Digital Supply Chain Platforms – Extending Information, Intelligence and Business Automation to Drive Value
The drive to compete in the Digital Economy has accelerated organizations from strategy development to investing in project deployments in the last couple of years. Areas of investment run the gamut, but a large share are focused on digitizing global supply chains. Projects are being enabled by new digital technology platforms (not unlike Uber, Netflix, etc.) that streamline information, processes, machines, and human assets across value chain ecosystems – accelerating cycle time, service, cost, and working capital performance.
Digital Supply Chain Platform Mechanics – What is under the hood?
Under the hood of a next generation digital platform is a real-time big data and advanced analytics engine. These powerful engines seamlessly ingest big data and apply artificial intelligence and machine learning to visualize and predict behavior, mitigate disruptions, and optimize efficiency, speed and agility of end-to-end supply networks. Following is a summary of core components:
1). Data Cleansing, Healing and Application Integration (APIs) – ingest, cleanse, heal, curate, normalize, and harmonize structured and unstructured data from enterprise, ecosystem, and external business applications and IoT devices.
2). Global Logistics and Supply Chain Behavior and Flow – view, measure and predict behavior across multiple modes and nodes of your supply chain. Monitor variances to proactively solve problems – mitigate disruptions and risk, warn customers of early or late shipments, reroute/plan supply lanes, sources and labor requirements, and better plan and allocate inventory.
3). Advanced Analytics and Insights – apply artificial intelligence and machine learning algorithms on top of real-time data sets to identify and act on behavior outside planning and execution tolerance thresholds. Rapidly design and deploy new algorithms/insights to enable cross functional groups (i.e. planners, transportation, finance, procurement, customer operations) to drive continuous improvement objectives.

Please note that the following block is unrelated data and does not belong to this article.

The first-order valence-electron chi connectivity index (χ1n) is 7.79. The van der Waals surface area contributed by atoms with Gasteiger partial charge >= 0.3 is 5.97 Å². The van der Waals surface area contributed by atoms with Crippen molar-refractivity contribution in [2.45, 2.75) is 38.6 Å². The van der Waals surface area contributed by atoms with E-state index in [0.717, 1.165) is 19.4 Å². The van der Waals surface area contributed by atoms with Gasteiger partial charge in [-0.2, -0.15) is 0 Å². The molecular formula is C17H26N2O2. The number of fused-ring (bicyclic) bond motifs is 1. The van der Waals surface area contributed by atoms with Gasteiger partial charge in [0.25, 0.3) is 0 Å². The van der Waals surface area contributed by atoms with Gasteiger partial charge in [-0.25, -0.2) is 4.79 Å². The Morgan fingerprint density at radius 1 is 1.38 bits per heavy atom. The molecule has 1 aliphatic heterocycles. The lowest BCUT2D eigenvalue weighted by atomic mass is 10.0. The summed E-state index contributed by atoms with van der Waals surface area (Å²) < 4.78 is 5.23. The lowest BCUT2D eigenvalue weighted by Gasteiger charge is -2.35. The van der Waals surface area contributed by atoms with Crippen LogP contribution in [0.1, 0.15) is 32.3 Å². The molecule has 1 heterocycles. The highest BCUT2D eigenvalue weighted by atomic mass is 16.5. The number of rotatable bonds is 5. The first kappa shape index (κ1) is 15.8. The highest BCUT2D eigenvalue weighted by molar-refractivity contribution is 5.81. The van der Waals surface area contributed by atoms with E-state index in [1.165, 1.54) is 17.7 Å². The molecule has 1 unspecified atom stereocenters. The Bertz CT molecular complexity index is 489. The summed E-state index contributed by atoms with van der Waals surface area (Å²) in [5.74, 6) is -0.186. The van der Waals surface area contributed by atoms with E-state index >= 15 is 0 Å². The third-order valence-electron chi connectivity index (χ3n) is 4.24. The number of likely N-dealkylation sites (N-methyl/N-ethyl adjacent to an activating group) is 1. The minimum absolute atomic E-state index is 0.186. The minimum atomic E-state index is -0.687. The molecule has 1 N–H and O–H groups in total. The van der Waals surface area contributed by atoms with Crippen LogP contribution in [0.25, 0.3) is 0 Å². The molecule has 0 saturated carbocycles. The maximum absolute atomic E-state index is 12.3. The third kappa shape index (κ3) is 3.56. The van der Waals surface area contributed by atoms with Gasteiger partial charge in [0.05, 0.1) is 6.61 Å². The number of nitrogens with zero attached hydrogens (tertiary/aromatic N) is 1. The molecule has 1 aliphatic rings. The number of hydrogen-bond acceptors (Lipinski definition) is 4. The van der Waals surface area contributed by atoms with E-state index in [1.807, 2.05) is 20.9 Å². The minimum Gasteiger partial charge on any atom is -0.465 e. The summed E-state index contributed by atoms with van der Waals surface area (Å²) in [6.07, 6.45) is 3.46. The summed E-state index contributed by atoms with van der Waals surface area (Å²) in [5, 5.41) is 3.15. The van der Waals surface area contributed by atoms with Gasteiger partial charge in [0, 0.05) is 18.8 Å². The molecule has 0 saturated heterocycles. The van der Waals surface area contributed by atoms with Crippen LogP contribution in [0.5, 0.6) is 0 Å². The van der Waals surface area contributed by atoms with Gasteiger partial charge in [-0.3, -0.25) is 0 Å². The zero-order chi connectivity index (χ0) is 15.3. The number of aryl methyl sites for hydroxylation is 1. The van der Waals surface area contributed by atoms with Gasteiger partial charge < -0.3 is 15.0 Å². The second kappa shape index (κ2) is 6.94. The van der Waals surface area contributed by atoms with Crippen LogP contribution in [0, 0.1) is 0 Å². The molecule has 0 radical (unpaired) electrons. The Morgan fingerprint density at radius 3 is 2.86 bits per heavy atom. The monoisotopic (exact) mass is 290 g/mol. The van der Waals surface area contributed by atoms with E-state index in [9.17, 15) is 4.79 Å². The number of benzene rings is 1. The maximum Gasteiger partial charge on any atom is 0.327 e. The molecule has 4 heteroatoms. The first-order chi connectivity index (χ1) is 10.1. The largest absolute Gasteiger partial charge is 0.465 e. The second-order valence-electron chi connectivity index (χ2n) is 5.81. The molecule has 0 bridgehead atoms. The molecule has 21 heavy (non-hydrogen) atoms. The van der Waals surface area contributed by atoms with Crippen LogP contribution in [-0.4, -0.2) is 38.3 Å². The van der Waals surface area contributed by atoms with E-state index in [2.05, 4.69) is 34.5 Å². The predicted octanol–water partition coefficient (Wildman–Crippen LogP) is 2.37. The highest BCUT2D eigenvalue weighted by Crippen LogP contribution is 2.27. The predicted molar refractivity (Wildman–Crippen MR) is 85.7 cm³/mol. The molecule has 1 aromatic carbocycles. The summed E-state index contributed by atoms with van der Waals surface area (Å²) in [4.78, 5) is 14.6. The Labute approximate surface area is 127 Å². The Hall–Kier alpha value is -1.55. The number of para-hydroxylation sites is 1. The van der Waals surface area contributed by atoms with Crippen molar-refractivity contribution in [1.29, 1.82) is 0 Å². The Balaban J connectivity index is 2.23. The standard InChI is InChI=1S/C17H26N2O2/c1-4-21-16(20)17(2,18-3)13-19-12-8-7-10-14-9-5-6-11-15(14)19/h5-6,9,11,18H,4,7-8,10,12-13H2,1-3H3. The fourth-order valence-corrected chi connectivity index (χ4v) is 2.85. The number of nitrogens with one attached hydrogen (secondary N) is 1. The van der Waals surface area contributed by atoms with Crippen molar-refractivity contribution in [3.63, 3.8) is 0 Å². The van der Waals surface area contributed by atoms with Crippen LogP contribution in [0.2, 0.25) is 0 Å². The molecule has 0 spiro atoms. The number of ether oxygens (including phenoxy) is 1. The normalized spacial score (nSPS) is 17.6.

4). Control Tower Performance Management – customize the control tower dashboard interface to align with how you manage your operations. Dashboard functions allow you to visualize performance, collaborate across functions, manage workflows and resolve issues through control tower dashboard functions.
Digital Platforms Solve the Difficult Data and Application Harmonization Problem
A prerequisite to best-in-class digital supply chain projects is the need to clean data collected from multiple integration points and disparate application systems across the supply network. Supply chain partners want to move quickly but are hamstrung by current data and technology stacks. Many organizations maintain multiple ERPs and supply chain planning and execution systems that are difficult to harmonize internally, let alone integrate with ecosystem partners and external data and application sources.
Digital Platforms are purpose built with sophisticated streaming and database technologies relieving customers of the heavy lifting – ingesting, cleansing, and normalizing structured and unstructured data sets (EDI, API, GPS, GSM, Flat File, Radar, etc.) sourced from a myriad of enterprise, ecosystem, and external data and applications sources. In summary these platforms allow you to quickly “clean house” freeing you to digitize end-to-end processes, create visibility and predictive insights to optimize global value chain performance.
Digital Platforms Require Behavior Analytics to Drive Value
Supply chain professionals readily recognize the value of real-time visibility, but most do not understand the implications—or value—of behavior models. Just having visibility isn’t enough. You need to continuously learn and understand behavior end-to-end (between and within nodes) to fully optimize your operations. Digital Platforms offer the flexibility to add both new learning models and new live structured and unstructured global data sources on a continuous basis – enabling global behavior machine learning methods and processes that drive value for global supply chains.